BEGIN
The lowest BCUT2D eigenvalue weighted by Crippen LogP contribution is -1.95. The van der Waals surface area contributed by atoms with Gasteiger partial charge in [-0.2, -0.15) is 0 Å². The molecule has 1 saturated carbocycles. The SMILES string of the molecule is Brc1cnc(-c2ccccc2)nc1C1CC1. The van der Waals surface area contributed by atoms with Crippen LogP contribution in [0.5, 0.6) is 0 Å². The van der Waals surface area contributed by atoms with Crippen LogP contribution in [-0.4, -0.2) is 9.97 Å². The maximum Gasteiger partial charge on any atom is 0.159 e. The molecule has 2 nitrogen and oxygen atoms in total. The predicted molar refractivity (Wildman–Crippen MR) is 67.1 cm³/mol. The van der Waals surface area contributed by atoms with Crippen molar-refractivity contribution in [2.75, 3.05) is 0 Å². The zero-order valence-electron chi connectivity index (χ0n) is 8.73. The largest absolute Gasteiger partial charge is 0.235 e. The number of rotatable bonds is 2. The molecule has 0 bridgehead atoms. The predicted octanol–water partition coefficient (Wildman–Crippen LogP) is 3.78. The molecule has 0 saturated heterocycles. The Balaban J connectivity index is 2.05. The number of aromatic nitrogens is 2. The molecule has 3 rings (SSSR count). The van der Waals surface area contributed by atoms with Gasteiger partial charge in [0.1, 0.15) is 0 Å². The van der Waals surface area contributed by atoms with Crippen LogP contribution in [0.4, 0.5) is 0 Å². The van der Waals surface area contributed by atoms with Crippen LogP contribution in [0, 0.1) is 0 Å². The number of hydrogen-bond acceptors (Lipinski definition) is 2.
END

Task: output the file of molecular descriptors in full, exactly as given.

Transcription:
The lowest BCUT2D eigenvalue weighted by Crippen LogP contribution is -1.95. The van der Waals surface area contributed by atoms with Gasteiger partial charge in [-0.2, -0.15) is 0 Å². The molecule has 1 saturated carbocycles. The SMILES string of the molecule is Brc1cnc(-c2ccccc2)nc1C1CC1. The van der Waals surface area contributed by atoms with Crippen LogP contribution in [0.5, 0.6) is 0 Å². The van der Waals surface area contributed by atoms with Crippen LogP contribution in [-0.4, -0.2) is 9.97 Å². The maximum Gasteiger partial charge on any atom is 0.159 e. The molecule has 2 nitrogen and oxygen atoms in total. The predicted molar refractivity (Wildman–Crippen MR) is 67.1 cm³/mol. The van der Waals surface area contributed by atoms with Crippen molar-refractivity contribution in [2.75, 3.05) is 0 Å². The zero-order valence-electron chi connectivity index (χ0n) is 8.73. The largest absolute Gasteiger partial charge is 0.235 e. The number of rotatable bonds is 2. The molecule has 0 bridgehead atoms. The predicted octanol–water partition coefficient (Wildman–Crippen LogP) is 3.78. The molecule has 0 saturated heterocycles. The Balaban J connectivity index is 2.05. The number of aromatic nitrogens is 2. The molecule has 3 rings (SSSR count). The van der Waals surface area contributed by atoms with Gasteiger partial charge in [0.1, 0.15) is 0 Å². The van der Waals surface area contributed by atoms with Crippen LogP contribution in [0.4, 0.5) is 0 Å². The van der Waals surface area contributed by atoms with Crippen LogP contribution in [0, 0.1) is 0 Å². The number of hydrogen-bond acceptors (Lipinski definition) is 2.